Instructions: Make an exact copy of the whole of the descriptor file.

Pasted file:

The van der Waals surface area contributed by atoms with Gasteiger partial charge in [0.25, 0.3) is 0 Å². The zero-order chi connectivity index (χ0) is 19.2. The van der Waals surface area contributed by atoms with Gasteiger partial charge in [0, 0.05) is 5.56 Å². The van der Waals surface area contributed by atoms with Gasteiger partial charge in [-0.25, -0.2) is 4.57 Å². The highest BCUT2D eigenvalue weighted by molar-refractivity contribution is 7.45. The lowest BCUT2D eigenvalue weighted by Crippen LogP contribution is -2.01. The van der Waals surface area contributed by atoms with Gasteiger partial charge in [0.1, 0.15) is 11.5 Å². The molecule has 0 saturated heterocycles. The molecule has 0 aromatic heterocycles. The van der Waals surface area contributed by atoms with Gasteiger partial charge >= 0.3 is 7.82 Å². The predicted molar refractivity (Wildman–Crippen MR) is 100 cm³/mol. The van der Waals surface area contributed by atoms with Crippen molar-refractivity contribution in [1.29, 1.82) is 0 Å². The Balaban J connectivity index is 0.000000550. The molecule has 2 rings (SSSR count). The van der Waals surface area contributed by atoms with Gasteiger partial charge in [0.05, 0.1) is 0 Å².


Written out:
The van der Waals surface area contributed by atoms with Gasteiger partial charge in [0.25, 0.3) is 0 Å². The zero-order chi connectivity index (χ0) is 19.2. The van der Waals surface area contributed by atoms with Gasteiger partial charge in [0, 0.05) is 5.56 Å². The van der Waals surface area contributed by atoms with Gasteiger partial charge in [-0.25, -0.2) is 4.57 Å². The highest BCUT2D eigenvalue weighted by molar-refractivity contribution is 7.45. The lowest BCUT2D eigenvalue weighted by Crippen LogP contribution is -2.01. The van der Waals surface area contributed by atoms with Gasteiger partial charge in [0.1, 0.15) is 11.5 Å². The molecule has 0 saturated heterocycles. The molecule has 0 aromatic heterocycles. The van der Waals surface area contributed by atoms with Gasteiger partial charge >= 0.3 is 7.82 Å². The predicted molar refractivity (Wildman–Crippen MR) is 100 cm³/mol. The van der Waals surface area contributed by atoms with Crippen molar-refractivity contribution in [1.29, 1.82) is 0 Å². The Balaban J connectivity index is 0.000000550. The molecule has 2 rings (SSSR count). The van der Waals surface area contributed by atoms with Gasteiger partial charge in [0.05, 0.1) is 0 Å².